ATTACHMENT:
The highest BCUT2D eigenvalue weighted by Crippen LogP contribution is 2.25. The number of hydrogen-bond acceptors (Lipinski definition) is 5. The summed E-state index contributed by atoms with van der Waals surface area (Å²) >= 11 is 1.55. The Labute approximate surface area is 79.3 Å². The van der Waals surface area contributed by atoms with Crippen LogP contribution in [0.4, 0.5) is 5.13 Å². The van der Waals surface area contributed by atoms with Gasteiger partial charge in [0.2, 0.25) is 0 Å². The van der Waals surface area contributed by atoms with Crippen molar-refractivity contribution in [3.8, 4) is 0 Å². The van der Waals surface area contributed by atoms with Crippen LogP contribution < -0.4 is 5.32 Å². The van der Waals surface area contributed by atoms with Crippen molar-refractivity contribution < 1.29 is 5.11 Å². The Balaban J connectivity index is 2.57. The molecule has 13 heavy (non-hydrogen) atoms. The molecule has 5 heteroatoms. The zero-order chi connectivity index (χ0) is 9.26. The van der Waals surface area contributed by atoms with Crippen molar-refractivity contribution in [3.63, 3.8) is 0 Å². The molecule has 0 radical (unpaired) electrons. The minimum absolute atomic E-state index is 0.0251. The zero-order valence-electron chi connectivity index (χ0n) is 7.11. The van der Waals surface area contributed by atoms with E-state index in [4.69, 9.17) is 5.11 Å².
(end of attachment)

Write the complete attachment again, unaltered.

The highest BCUT2D eigenvalue weighted by Crippen LogP contribution is 2.25. The number of hydrogen-bond acceptors (Lipinski definition) is 5. The summed E-state index contributed by atoms with van der Waals surface area (Å²) >= 11 is 1.55. The Labute approximate surface area is 79.3 Å². The van der Waals surface area contributed by atoms with Crippen LogP contribution in [0.4, 0.5) is 5.13 Å². The van der Waals surface area contributed by atoms with Gasteiger partial charge in [0.2, 0.25) is 0 Å². The van der Waals surface area contributed by atoms with Crippen molar-refractivity contribution in [3.8, 4) is 0 Å². The van der Waals surface area contributed by atoms with Crippen LogP contribution < -0.4 is 5.32 Å². The van der Waals surface area contributed by atoms with Crippen molar-refractivity contribution < 1.29 is 5.11 Å². The Balaban J connectivity index is 2.57. The molecule has 13 heavy (non-hydrogen) atoms. The molecule has 5 heteroatoms. The zero-order chi connectivity index (χ0) is 9.26. The van der Waals surface area contributed by atoms with Crippen molar-refractivity contribution in [3.63, 3.8) is 0 Å². The molecule has 0 radical (unpaired) electrons. The minimum absolute atomic E-state index is 0.0251. The zero-order valence-electron chi connectivity index (χ0n) is 7.11. The van der Waals surface area contributed by atoms with E-state index in [4.69, 9.17) is 5.11 Å².